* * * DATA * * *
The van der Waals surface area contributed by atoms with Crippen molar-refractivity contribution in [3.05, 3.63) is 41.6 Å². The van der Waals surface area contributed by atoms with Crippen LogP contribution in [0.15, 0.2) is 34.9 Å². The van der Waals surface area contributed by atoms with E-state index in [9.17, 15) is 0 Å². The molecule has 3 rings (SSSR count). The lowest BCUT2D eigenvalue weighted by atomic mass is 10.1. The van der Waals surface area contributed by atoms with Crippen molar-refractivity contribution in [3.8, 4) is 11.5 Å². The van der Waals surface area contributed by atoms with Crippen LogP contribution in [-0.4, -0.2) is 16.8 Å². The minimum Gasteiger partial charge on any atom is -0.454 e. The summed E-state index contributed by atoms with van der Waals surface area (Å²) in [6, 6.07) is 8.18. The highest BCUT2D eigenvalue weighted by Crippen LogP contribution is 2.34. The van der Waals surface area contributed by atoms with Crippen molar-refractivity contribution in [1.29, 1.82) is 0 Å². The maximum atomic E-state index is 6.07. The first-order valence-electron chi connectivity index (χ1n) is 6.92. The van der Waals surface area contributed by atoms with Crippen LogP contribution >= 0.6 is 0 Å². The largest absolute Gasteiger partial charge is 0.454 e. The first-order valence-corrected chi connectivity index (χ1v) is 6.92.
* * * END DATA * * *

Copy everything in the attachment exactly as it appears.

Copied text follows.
The van der Waals surface area contributed by atoms with Crippen molar-refractivity contribution in [3.05, 3.63) is 41.6 Å². The van der Waals surface area contributed by atoms with Crippen LogP contribution in [0.15, 0.2) is 34.9 Å². The van der Waals surface area contributed by atoms with E-state index in [9.17, 15) is 0 Å². The molecule has 3 rings (SSSR count). The lowest BCUT2D eigenvalue weighted by atomic mass is 10.1. The van der Waals surface area contributed by atoms with Crippen molar-refractivity contribution in [3.8, 4) is 11.5 Å². The van der Waals surface area contributed by atoms with Crippen LogP contribution in [-0.4, -0.2) is 16.8 Å². The minimum Gasteiger partial charge on any atom is -0.454 e. The summed E-state index contributed by atoms with van der Waals surface area (Å²) in [6, 6.07) is 8.18. The highest BCUT2D eigenvalue weighted by Crippen LogP contribution is 2.34. The van der Waals surface area contributed by atoms with Crippen molar-refractivity contribution in [1.29, 1.82) is 0 Å². The maximum atomic E-state index is 6.07. The first-order valence-electron chi connectivity index (χ1n) is 6.92. The van der Waals surface area contributed by atoms with Crippen LogP contribution >= 0.6 is 0 Å². The largest absolute Gasteiger partial charge is 0.454 e. The first-order valence-corrected chi connectivity index (χ1v) is 6.92.